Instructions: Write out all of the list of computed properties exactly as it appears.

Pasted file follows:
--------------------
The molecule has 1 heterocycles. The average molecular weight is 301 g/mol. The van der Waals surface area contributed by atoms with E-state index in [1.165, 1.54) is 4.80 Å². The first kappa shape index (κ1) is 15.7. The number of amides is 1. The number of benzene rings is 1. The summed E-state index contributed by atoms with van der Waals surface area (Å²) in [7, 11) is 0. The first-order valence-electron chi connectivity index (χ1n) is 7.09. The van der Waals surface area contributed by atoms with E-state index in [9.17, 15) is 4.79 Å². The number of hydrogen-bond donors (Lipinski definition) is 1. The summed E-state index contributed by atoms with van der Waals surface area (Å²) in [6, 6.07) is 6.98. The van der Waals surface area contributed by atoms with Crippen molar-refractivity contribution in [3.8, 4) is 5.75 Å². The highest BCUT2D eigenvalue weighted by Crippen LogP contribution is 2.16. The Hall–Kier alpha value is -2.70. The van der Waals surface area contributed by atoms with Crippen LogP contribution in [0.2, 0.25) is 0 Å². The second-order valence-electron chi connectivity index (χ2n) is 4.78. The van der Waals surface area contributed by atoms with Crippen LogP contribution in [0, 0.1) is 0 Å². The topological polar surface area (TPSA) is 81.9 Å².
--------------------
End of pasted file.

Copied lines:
The molecule has 1 heterocycles. The average molecular weight is 301 g/mol. The van der Waals surface area contributed by atoms with E-state index in [1.165, 1.54) is 4.80 Å². The first kappa shape index (κ1) is 15.7. The number of amides is 1. The number of benzene rings is 1. The summed E-state index contributed by atoms with van der Waals surface area (Å²) in [7, 11) is 0. The first-order valence-electron chi connectivity index (χ1n) is 7.09. The van der Waals surface area contributed by atoms with E-state index in [9.17, 15) is 4.79 Å². The number of hydrogen-bond donors (Lipinski definition) is 1. The summed E-state index contributed by atoms with van der Waals surface area (Å²) in [6, 6.07) is 6.98. The van der Waals surface area contributed by atoms with Crippen molar-refractivity contribution in [3.8, 4) is 5.75 Å². The highest BCUT2D eigenvalue weighted by Crippen LogP contribution is 2.16. The Hall–Kier alpha value is -2.70. The van der Waals surface area contributed by atoms with Crippen LogP contribution in [0.2, 0.25) is 0 Å². The second-order valence-electron chi connectivity index (χ2n) is 4.78. The van der Waals surface area contributed by atoms with Crippen LogP contribution in [0, 0.1) is 0 Å². The topological polar surface area (TPSA) is 81.9 Å².